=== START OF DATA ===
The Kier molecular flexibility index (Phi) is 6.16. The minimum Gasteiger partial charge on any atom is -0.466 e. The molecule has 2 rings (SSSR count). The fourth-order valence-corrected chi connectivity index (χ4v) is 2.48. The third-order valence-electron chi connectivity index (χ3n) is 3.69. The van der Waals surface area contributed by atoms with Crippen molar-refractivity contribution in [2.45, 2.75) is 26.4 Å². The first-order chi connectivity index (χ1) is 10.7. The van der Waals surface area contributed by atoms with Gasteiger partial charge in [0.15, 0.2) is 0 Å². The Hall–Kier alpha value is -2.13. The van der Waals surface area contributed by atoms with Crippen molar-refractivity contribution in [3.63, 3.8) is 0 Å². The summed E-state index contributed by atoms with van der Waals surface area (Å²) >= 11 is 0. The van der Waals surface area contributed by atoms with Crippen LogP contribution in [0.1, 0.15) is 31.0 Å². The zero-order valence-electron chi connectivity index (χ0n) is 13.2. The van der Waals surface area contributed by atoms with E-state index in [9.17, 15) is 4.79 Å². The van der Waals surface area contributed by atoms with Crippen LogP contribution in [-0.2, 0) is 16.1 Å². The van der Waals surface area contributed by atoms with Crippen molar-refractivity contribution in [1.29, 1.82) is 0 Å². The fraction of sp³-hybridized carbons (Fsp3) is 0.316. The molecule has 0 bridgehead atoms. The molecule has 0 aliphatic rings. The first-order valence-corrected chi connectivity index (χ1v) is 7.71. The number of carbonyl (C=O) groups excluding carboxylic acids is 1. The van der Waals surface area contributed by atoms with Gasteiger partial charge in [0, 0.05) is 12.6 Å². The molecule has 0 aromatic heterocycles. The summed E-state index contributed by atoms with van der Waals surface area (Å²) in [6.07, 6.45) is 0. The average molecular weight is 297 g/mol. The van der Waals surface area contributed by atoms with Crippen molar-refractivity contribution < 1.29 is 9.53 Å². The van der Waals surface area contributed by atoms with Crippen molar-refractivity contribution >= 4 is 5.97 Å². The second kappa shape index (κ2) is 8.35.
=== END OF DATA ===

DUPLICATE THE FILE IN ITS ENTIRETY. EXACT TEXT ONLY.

The Kier molecular flexibility index (Phi) is 6.16. The minimum Gasteiger partial charge on any atom is -0.466 e. The molecule has 2 rings (SSSR count). The fourth-order valence-corrected chi connectivity index (χ4v) is 2.48. The third-order valence-electron chi connectivity index (χ3n) is 3.69. The van der Waals surface area contributed by atoms with Crippen molar-refractivity contribution in [2.45, 2.75) is 26.4 Å². The first-order chi connectivity index (χ1) is 10.7. The van der Waals surface area contributed by atoms with Gasteiger partial charge in [0.15, 0.2) is 0 Å². The Hall–Kier alpha value is -2.13. The van der Waals surface area contributed by atoms with Crippen molar-refractivity contribution in [3.63, 3.8) is 0 Å². The summed E-state index contributed by atoms with van der Waals surface area (Å²) >= 11 is 0. The van der Waals surface area contributed by atoms with Crippen LogP contribution in [0.1, 0.15) is 31.0 Å². The zero-order valence-electron chi connectivity index (χ0n) is 13.2. The van der Waals surface area contributed by atoms with E-state index in [9.17, 15) is 4.79 Å². The van der Waals surface area contributed by atoms with Crippen LogP contribution in [-0.2, 0) is 16.1 Å². The van der Waals surface area contributed by atoms with Crippen molar-refractivity contribution in [1.29, 1.82) is 0 Å². The fraction of sp³-hybridized carbons (Fsp3) is 0.316. The molecule has 0 bridgehead atoms. The molecule has 0 aliphatic rings. The first-order valence-corrected chi connectivity index (χ1v) is 7.71. The number of carbonyl (C=O) groups excluding carboxylic acids is 1. The van der Waals surface area contributed by atoms with Gasteiger partial charge in [0, 0.05) is 12.6 Å². The molecule has 0 aromatic heterocycles. The summed E-state index contributed by atoms with van der Waals surface area (Å²) in [6.07, 6.45) is 0. The average molecular weight is 297 g/mol. The van der Waals surface area contributed by atoms with Crippen molar-refractivity contribution < 1.29 is 9.53 Å². The van der Waals surface area contributed by atoms with Crippen molar-refractivity contribution >= 4 is 5.97 Å². The second kappa shape index (κ2) is 8.35.